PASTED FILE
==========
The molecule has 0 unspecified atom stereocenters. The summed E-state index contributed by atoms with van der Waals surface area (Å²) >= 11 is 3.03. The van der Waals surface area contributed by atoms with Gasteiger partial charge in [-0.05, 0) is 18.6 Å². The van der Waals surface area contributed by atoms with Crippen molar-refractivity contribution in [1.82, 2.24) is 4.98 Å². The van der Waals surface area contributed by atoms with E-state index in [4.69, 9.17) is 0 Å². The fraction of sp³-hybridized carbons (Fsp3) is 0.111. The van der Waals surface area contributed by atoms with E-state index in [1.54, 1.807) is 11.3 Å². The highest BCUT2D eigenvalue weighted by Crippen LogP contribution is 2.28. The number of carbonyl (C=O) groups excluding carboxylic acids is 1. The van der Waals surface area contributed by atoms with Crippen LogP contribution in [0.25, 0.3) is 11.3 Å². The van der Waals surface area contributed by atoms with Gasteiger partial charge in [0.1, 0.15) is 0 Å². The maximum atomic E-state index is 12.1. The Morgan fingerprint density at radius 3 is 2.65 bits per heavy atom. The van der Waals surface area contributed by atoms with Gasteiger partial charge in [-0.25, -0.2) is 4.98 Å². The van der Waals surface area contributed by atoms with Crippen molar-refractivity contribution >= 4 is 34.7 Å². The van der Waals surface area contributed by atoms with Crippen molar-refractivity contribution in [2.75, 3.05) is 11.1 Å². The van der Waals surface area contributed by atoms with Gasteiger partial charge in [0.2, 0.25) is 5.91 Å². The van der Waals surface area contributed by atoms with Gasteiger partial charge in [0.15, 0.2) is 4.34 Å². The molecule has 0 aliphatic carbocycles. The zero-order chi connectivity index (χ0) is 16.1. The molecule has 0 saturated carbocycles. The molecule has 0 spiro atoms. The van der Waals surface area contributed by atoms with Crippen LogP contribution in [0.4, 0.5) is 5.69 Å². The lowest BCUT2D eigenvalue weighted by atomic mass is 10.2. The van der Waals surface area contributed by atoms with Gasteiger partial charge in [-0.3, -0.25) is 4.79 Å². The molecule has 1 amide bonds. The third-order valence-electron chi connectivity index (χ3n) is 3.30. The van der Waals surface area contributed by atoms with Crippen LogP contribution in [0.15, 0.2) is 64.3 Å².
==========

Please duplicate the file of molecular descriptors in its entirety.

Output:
The molecule has 0 unspecified atom stereocenters. The summed E-state index contributed by atoms with van der Waals surface area (Å²) >= 11 is 3.03. The van der Waals surface area contributed by atoms with Gasteiger partial charge in [-0.05, 0) is 18.6 Å². The van der Waals surface area contributed by atoms with Crippen molar-refractivity contribution in [1.82, 2.24) is 4.98 Å². The van der Waals surface area contributed by atoms with E-state index in [4.69, 9.17) is 0 Å². The fraction of sp³-hybridized carbons (Fsp3) is 0.111. The van der Waals surface area contributed by atoms with E-state index in [1.54, 1.807) is 11.3 Å². The highest BCUT2D eigenvalue weighted by Crippen LogP contribution is 2.28. The number of carbonyl (C=O) groups excluding carboxylic acids is 1. The van der Waals surface area contributed by atoms with Crippen LogP contribution in [0.25, 0.3) is 11.3 Å². The van der Waals surface area contributed by atoms with Gasteiger partial charge in [0.1, 0.15) is 0 Å². The maximum atomic E-state index is 12.1. The Morgan fingerprint density at radius 3 is 2.65 bits per heavy atom. The van der Waals surface area contributed by atoms with Gasteiger partial charge in [-0.25, -0.2) is 4.98 Å². The van der Waals surface area contributed by atoms with Crippen molar-refractivity contribution >= 4 is 34.7 Å². The van der Waals surface area contributed by atoms with Crippen molar-refractivity contribution in [2.75, 3.05) is 11.1 Å². The van der Waals surface area contributed by atoms with Gasteiger partial charge in [0.2, 0.25) is 5.91 Å². The van der Waals surface area contributed by atoms with Gasteiger partial charge in [0.15, 0.2) is 4.34 Å². The molecule has 0 aliphatic carbocycles. The zero-order chi connectivity index (χ0) is 16.1. The molecule has 0 saturated carbocycles. The molecule has 0 spiro atoms. The van der Waals surface area contributed by atoms with Crippen LogP contribution in [0.4, 0.5) is 5.69 Å². The lowest BCUT2D eigenvalue weighted by atomic mass is 10.2. The van der Waals surface area contributed by atoms with Gasteiger partial charge in [-0.3, -0.25) is 4.79 Å². The molecule has 1 amide bonds. The third-order valence-electron chi connectivity index (χ3n) is 3.30. The van der Waals surface area contributed by atoms with Crippen LogP contribution in [0.15, 0.2) is 64.3 Å².